- Managing Principal:James Zajac
- Principal Designers:Ralph Johnson, Jerry Johnson
- Interior Designer:Perkins+Will
- Principal Planner:Jocelyn Frederick
- Project Director:Bridget Lesniak
- Senior Technical Architect:James Nowak
- Senior Interior Designer:Jason Rosenblatt
- Senior Design Architect:John Moorhead
- Client:Rush University Medical Center
- Country:United States
Text description provided by the architects. This hospital is part of a campus-wide transformation project, which also includes an orthopedic building, parking structure and new loading and delivery systems. The 800,000-square-foot hospital consists of 386 patient beds along with diagnostic and treatment facilities, such as surgery, radiology and emergency departments. The hospital is sited adjacent to the Eisenhower Expressway (a major arterial feeding the central area of Chicago) on the north, Ashland Avenue on the east and Harrison Street, the major internal street for the Rush Campus, on the south.
The organizational concept consists of a rectangular seven-story base, containing new diagnostic and treatment facilities, topped by a five- story curvilinear bed tower. The base connects to existing diagnostic treatment facilities to create a new continuous interventional platform. Part of the ground level of this base contains an emergency department, which has been designed to be an advanced emergency response center for the City of Chicago. The geometry of the bed tower maximizes views and natural light for patient rooms while also creating an environment for efficient and safe health care.
The massing and architectural expression of the north, south and east respond to the differing surrounding conditions. The north elevation is simple and large in scale, similiar to the adjacent freeway. The east elevation works in tandem with the orthopedics building to create and reinforce the new entry boulevard from Ashland. The south elevation weaves the rectilinear and curvilinear geometry of base and bed tower together to scale the building down to relate to the environment of the entry boulevard. The difference in north and south elevation also responds to the internal organizations of the base. The simpler north elevation expresses the back of house staff connection corridors. The more layered and scaled down south façade contains the public elements of the base, such as lounges and waiting areas.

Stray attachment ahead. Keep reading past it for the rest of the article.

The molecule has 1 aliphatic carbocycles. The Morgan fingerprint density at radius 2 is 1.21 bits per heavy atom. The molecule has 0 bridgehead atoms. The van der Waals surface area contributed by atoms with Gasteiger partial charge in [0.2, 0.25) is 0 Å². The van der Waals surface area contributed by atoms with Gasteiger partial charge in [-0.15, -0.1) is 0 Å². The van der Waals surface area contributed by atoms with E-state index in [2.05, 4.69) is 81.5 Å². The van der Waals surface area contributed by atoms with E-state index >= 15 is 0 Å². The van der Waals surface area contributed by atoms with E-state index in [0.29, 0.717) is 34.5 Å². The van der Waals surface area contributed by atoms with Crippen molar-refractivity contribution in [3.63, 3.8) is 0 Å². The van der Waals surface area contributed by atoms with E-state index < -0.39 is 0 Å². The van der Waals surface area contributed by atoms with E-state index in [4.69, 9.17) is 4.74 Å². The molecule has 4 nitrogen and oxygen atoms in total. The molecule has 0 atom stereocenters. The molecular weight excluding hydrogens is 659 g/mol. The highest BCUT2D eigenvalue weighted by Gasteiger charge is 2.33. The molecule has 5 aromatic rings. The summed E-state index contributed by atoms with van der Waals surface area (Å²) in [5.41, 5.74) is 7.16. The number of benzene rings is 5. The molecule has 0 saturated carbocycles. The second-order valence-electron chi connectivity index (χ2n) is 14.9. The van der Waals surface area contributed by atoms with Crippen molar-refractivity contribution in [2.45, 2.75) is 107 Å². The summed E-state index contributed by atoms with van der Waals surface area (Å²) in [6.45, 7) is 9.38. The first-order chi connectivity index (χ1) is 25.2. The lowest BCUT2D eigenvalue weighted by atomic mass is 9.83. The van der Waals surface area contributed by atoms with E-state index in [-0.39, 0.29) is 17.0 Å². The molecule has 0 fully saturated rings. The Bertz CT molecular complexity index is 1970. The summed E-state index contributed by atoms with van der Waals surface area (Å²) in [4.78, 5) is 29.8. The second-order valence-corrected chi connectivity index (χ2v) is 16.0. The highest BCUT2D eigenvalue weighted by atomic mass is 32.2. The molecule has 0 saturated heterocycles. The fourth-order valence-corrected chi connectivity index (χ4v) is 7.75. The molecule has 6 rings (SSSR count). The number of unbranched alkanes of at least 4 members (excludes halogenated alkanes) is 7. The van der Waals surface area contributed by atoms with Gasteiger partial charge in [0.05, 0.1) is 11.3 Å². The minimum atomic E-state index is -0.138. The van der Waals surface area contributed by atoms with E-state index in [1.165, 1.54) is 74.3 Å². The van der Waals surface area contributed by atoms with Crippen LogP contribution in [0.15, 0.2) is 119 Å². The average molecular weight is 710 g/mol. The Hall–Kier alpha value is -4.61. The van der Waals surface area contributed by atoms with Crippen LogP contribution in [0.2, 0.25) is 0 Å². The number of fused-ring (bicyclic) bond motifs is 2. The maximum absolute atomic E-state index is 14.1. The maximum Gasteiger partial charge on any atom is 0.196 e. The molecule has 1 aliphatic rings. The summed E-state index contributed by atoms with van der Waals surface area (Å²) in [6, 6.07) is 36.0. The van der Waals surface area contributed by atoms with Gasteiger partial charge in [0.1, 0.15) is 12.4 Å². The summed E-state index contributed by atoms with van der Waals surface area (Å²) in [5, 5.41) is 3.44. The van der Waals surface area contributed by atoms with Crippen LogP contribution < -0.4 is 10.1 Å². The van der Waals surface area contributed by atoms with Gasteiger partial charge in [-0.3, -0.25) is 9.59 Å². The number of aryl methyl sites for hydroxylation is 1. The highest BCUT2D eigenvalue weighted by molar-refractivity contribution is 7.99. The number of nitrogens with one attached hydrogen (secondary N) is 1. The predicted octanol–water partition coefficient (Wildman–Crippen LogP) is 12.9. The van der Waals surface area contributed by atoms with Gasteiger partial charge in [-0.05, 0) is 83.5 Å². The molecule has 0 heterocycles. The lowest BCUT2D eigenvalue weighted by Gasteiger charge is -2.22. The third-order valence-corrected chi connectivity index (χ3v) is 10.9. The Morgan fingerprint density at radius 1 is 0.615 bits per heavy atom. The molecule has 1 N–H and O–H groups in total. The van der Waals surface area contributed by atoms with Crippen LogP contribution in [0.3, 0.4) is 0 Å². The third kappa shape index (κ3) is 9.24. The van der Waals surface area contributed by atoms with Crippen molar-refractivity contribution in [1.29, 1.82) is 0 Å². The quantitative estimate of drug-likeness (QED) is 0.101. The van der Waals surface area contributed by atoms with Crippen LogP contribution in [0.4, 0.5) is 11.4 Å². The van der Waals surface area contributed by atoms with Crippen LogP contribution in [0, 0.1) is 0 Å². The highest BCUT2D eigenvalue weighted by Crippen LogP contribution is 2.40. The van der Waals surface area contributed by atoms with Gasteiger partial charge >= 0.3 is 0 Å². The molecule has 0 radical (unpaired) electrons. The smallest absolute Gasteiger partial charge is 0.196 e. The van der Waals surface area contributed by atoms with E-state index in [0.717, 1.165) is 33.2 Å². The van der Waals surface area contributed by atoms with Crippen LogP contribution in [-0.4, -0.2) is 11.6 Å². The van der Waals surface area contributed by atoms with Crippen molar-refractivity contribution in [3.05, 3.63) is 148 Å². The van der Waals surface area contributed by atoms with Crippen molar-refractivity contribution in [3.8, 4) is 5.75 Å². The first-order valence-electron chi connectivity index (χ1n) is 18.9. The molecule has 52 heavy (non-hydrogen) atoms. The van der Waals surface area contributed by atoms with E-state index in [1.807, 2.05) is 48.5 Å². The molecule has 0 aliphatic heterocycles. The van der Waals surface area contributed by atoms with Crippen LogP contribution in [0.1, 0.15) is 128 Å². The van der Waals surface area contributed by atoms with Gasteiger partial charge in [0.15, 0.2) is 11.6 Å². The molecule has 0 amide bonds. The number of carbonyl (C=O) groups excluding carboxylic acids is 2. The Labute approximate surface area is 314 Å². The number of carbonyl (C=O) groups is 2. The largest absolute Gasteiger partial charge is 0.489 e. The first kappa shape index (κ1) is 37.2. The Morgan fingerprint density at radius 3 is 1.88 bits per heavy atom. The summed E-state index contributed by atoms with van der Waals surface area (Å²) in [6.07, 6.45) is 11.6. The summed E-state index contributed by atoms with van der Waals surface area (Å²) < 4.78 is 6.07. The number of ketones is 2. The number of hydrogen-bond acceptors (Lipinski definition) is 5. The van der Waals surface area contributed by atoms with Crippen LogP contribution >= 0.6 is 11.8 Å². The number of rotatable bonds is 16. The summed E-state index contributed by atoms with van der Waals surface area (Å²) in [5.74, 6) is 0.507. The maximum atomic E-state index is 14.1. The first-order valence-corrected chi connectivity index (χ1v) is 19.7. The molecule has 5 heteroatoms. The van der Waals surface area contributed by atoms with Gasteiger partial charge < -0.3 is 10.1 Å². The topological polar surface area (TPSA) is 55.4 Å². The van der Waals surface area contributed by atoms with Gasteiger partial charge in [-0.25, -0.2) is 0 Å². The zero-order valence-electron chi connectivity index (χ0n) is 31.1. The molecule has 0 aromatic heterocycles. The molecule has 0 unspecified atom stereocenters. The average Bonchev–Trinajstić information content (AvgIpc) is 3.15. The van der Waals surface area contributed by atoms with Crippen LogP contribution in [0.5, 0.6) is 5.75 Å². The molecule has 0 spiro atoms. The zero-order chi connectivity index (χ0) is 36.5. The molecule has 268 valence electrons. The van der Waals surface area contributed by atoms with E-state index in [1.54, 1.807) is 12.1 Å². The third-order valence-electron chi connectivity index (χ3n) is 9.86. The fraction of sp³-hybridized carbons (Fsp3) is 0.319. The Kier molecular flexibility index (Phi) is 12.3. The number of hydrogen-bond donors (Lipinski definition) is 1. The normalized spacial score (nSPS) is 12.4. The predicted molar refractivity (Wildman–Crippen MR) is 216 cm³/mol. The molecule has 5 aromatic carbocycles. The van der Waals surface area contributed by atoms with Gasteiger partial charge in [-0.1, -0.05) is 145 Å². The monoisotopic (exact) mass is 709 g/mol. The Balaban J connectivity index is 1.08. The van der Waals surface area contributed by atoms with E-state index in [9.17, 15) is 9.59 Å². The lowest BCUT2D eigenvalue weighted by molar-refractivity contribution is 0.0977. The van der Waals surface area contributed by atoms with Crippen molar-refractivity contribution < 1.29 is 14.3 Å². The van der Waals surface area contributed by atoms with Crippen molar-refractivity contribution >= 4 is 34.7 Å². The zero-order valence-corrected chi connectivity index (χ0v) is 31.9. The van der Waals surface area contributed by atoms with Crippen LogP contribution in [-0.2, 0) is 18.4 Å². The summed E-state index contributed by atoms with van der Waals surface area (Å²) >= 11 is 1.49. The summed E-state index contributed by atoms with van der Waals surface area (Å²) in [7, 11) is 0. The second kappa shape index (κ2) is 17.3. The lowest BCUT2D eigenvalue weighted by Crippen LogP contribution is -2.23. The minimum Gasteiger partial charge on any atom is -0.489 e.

At the junction of new and old hospital is a multi-story entry pavilion whose roof is landscaped to provide a patient staff garden at level four that connects by bridge to the existing parking structure and has upper level patient check-in facilities. Skylights act as roof garden sculptural elements and provide natural light for the entry pavilion below. The walls of one of these skylights project down to the floor. Of the entry pavilion to introduce an exterior landscaped space without compromising internal contamination issues associated with plantings.